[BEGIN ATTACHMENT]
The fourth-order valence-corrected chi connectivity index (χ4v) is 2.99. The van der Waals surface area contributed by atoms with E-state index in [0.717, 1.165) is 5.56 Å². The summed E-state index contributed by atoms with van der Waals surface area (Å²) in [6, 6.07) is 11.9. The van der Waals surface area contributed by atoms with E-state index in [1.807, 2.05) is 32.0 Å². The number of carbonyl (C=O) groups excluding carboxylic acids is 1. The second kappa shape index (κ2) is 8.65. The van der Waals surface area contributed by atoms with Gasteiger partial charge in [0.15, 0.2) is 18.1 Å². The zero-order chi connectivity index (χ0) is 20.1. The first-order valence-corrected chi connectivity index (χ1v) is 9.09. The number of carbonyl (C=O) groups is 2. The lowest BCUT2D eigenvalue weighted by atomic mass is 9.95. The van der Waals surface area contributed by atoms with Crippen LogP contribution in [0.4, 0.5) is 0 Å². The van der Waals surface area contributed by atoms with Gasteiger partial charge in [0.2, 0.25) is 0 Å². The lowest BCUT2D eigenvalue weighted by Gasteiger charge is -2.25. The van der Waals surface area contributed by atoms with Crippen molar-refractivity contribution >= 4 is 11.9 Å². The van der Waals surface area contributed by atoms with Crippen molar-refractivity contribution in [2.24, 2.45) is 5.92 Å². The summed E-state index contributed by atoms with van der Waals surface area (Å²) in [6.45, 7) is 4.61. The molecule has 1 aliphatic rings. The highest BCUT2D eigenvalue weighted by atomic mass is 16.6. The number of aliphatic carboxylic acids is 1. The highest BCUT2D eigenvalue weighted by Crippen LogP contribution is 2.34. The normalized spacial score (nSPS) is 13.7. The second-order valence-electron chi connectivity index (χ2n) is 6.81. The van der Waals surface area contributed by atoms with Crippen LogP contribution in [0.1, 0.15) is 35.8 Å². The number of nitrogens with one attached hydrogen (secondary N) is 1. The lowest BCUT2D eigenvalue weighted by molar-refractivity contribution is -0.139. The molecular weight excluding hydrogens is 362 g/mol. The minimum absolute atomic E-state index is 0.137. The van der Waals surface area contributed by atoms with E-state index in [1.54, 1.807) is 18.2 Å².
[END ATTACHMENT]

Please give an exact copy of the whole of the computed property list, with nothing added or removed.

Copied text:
The fourth-order valence-corrected chi connectivity index (χ4v) is 2.99. The van der Waals surface area contributed by atoms with E-state index in [0.717, 1.165) is 5.56 Å². The summed E-state index contributed by atoms with van der Waals surface area (Å²) in [6, 6.07) is 11.9. The van der Waals surface area contributed by atoms with E-state index in [1.807, 2.05) is 32.0 Å². The number of carbonyl (C=O) groups excluding carboxylic acids is 1. The second kappa shape index (κ2) is 8.65. The van der Waals surface area contributed by atoms with Gasteiger partial charge in [0.15, 0.2) is 18.1 Å². The zero-order chi connectivity index (χ0) is 20.1. The first-order valence-corrected chi connectivity index (χ1v) is 9.09. The number of carbonyl (C=O) groups is 2. The lowest BCUT2D eigenvalue weighted by atomic mass is 9.95. The van der Waals surface area contributed by atoms with Crippen LogP contribution in [0.4, 0.5) is 0 Å². The van der Waals surface area contributed by atoms with Gasteiger partial charge in [0.2, 0.25) is 0 Å². The lowest BCUT2D eigenvalue weighted by Gasteiger charge is -2.25. The van der Waals surface area contributed by atoms with Crippen molar-refractivity contribution >= 4 is 11.9 Å². The van der Waals surface area contributed by atoms with Crippen molar-refractivity contribution in [2.24, 2.45) is 5.92 Å². The summed E-state index contributed by atoms with van der Waals surface area (Å²) in [6.45, 7) is 4.61. The molecule has 1 aliphatic rings. The highest BCUT2D eigenvalue weighted by atomic mass is 16.6. The number of aliphatic carboxylic acids is 1. The highest BCUT2D eigenvalue weighted by Crippen LogP contribution is 2.34. The normalized spacial score (nSPS) is 13.7. The second-order valence-electron chi connectivity index (χ2n) is 6.81. The van der Waals surface area contributed by atoms with Crippen LogP contribution in [0.1, 0.15) is 35.8 Å². The number of nitrogens with one attached hydrogen (secondary N) is 1. The lowest BCUT2D eigenvalue weighted by molar-refractivity contribution is -0.139. The molecular weight excluding hydrogens is 362 g/mol. The minimum absolute atomic E-state index is 0.137. The van der Waals surface area contributed by atoms with E-state index in [1.54, 1.807) is 18.2 Å².